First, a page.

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Dealing with Midlife Guilt and Shame

Dealing with Midlife Guilt and ShameJohn Bradshaw, the award winning author of “Healing the Shame that Binds You ” says that “shame is the all pervasive sense that [you] are flawed and defective as a human being.”

Guilt, on the other hand, means you have committed a wrongdoing and feel bad about it. Shame is more personal, intrinsic. It is more about who you are, not about what you did. Both are human emotions that cause you to put a negative label on yourself, when it’s not who you really are.

What parent hasn’t said, “I could’ve been a better parent?” What child hasn’t said, “I could have done more for my aging parent?”

You are human and you will make mistakes. There is nothing wrong with feeling guilty for behaving badly, especially when you realize you could have done things differently. It becomes unhealthy, when your expectations of yourself are too high and you distort your responsibilities. You cannot be everything and do everything for everyone. Therefore, put less pressure on yourself, because you don’t want to have it “weigh you down” and become a real psychological issue.

My client recently told me that her work kept her from being more attentive towards her elderly mother, who is now in an assisted living facility. The guilt is difficult to bear and she is unable to forgive herself for being so “selfish.”

The way you reduce feelings of guilt and shame is by avoiding labeling yourself as “good or bad.” It’s not important if you think of yourself as a good mother or father, child or sibling. Rather, it’s more important to understand the faulty behavior, heed the message of your conscience and never repeat the behavior again. Constantly blaming yourself for past indiscretions only wounds you further and prevents you from making up for the behavior later.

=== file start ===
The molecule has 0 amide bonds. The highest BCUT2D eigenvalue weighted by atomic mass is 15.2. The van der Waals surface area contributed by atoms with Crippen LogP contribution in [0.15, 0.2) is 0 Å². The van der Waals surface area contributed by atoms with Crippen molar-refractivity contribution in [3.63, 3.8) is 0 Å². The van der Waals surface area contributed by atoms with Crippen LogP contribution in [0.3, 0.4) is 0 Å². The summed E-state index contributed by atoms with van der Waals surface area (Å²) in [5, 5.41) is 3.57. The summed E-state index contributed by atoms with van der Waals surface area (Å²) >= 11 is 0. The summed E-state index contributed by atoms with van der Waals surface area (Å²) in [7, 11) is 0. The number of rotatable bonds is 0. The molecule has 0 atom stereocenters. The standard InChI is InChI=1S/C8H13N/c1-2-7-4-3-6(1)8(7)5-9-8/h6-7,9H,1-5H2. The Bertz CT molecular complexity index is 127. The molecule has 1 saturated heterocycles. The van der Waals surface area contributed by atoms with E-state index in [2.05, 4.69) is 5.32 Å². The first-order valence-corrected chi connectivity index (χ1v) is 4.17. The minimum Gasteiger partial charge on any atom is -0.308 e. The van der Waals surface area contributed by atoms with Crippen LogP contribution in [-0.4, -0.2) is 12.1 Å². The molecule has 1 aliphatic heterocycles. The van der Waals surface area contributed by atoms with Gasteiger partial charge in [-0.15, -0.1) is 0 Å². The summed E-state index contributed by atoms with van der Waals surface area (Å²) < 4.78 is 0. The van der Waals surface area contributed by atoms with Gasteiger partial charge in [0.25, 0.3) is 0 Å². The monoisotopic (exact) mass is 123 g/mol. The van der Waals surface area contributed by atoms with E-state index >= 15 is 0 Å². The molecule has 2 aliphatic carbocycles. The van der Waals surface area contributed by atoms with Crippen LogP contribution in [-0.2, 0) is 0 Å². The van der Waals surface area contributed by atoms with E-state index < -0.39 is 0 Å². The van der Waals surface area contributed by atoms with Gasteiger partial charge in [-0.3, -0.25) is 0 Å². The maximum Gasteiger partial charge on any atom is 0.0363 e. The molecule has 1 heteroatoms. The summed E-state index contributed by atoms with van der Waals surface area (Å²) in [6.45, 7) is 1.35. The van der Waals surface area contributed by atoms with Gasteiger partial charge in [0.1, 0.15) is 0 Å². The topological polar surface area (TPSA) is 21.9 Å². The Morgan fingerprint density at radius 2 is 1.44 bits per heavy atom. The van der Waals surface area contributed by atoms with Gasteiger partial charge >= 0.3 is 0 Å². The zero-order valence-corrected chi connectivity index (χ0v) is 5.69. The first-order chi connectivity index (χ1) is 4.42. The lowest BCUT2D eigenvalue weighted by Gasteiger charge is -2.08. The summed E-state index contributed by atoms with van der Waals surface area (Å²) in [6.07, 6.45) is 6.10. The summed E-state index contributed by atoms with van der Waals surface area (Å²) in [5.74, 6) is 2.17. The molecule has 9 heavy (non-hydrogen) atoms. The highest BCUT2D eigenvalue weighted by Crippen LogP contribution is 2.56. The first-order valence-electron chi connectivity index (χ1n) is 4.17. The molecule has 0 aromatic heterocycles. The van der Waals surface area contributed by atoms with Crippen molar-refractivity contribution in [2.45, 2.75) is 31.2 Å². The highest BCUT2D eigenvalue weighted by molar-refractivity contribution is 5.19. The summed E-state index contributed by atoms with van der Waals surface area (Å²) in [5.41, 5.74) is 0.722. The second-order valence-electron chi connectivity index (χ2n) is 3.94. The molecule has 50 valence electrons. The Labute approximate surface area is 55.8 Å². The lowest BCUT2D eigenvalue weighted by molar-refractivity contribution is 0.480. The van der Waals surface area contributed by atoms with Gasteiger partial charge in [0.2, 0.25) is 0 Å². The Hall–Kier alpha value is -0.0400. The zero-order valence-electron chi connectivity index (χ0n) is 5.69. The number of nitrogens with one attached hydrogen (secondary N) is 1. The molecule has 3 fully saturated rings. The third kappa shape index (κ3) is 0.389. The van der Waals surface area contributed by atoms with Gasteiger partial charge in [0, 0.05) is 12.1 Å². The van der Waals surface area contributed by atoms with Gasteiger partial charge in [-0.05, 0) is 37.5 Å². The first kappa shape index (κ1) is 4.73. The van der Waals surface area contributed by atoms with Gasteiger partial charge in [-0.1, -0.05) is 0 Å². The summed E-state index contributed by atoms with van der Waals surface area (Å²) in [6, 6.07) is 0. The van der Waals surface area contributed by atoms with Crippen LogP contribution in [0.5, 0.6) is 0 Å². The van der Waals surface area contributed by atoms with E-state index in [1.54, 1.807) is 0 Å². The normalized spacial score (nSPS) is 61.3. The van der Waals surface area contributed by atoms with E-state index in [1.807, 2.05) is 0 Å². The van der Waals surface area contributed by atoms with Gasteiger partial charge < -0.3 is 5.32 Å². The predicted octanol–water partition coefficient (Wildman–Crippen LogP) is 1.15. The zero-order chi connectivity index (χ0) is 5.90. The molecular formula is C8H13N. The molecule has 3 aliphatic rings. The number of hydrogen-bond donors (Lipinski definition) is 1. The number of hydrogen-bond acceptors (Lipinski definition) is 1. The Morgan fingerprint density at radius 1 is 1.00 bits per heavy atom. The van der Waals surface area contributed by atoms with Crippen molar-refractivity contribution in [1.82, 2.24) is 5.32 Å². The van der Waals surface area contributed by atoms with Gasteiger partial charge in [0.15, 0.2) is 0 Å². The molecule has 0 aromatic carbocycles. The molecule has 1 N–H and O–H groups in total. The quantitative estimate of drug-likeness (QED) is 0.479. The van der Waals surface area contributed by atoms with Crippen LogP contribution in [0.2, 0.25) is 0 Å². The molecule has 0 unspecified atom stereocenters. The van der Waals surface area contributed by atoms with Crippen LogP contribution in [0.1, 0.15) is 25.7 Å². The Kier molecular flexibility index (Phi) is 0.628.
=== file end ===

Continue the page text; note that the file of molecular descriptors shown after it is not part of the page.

If you are struggling with guilt and even shame, you are not alone. Feelings of personal inadequacy, as you transition through midlife, are common among boomers. Just remember that past decisions were made based on the knowledge you had at that time. Passing judgment on them now only contributes to your feelings of shame and that does a great disservice to your self-esteem.

Know that every decision of your life (the unacceptable ones as well as the acceptable ones) has brought you to this moment — and to this level of insight and growth. Learning the lessons will truly set you free!

Amy Sherman is a blogger with JenningsWire Online Magazine. You can read more posts by Amy here.


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